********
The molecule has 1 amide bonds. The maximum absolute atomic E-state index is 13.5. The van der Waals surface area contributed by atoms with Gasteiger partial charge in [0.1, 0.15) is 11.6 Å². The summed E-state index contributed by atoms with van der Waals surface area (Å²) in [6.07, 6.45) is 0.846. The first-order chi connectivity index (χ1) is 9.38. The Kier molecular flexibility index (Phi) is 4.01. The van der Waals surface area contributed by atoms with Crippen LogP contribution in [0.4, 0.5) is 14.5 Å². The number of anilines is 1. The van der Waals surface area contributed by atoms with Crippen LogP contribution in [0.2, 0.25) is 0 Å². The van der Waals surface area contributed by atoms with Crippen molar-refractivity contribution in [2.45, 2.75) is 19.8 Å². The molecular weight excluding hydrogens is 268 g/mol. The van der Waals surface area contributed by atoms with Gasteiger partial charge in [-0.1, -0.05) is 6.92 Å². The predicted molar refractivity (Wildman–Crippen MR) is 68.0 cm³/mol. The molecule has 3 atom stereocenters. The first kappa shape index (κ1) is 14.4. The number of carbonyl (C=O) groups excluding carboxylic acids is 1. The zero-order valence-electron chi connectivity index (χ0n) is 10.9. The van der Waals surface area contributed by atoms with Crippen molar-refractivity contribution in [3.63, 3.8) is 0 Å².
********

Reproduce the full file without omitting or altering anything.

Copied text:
The molecule has 1 amide bonds. The maximum absolute atomic E-state index is 13.5. The van der Waals surface area contributed by atoms with Gasteiger partial charge in [0.1, 0.15) is 11.6 Å². The summed E-state index contributed by atoms with van der Waals surface area (Å²) in [6.07, 6.45) is 0.846. The first-order chi connectivity index (χ1) is 9.38. The Kier molecular flexibility index (Phi) is 4.01. The van der Waals surface area contributed by atoms with Crippen LogP contribution in [0.4, 0.5) is 14.5 Å². The number of anilines is 1. The van der Waals surface area contributed by atoms with Crippen LogP contribution in [0.2, 0.25) is 0 Å². The van der Waals surface area contributed by atoms with Crippen molar-refractivity contribution in [2.45, 2.75) is 19.8 Å². The molecular weight excluding hydrogens is 268 g/mol. The van der Waals surface area contributed by atoms with Gasteiger partial charge in [-0.1, -0.05) is 6.92 Å². The predicted molar refractivity (Wildman–Crippen MR) is 68.0 cm³/mol. The molecule has 3 atom stereocenters. The first kappa shape index (κ1) is 14.4. The number of carbonyl (C=O) groups excluding carboxylic acids is 1. The zero-order valence-electron chi connectivity index (χ0n) is 10.9. The van der Waals surface area contributed by atoms with Crippen molar-refractivity contribution in [3.63, 3.8) is 0 Å².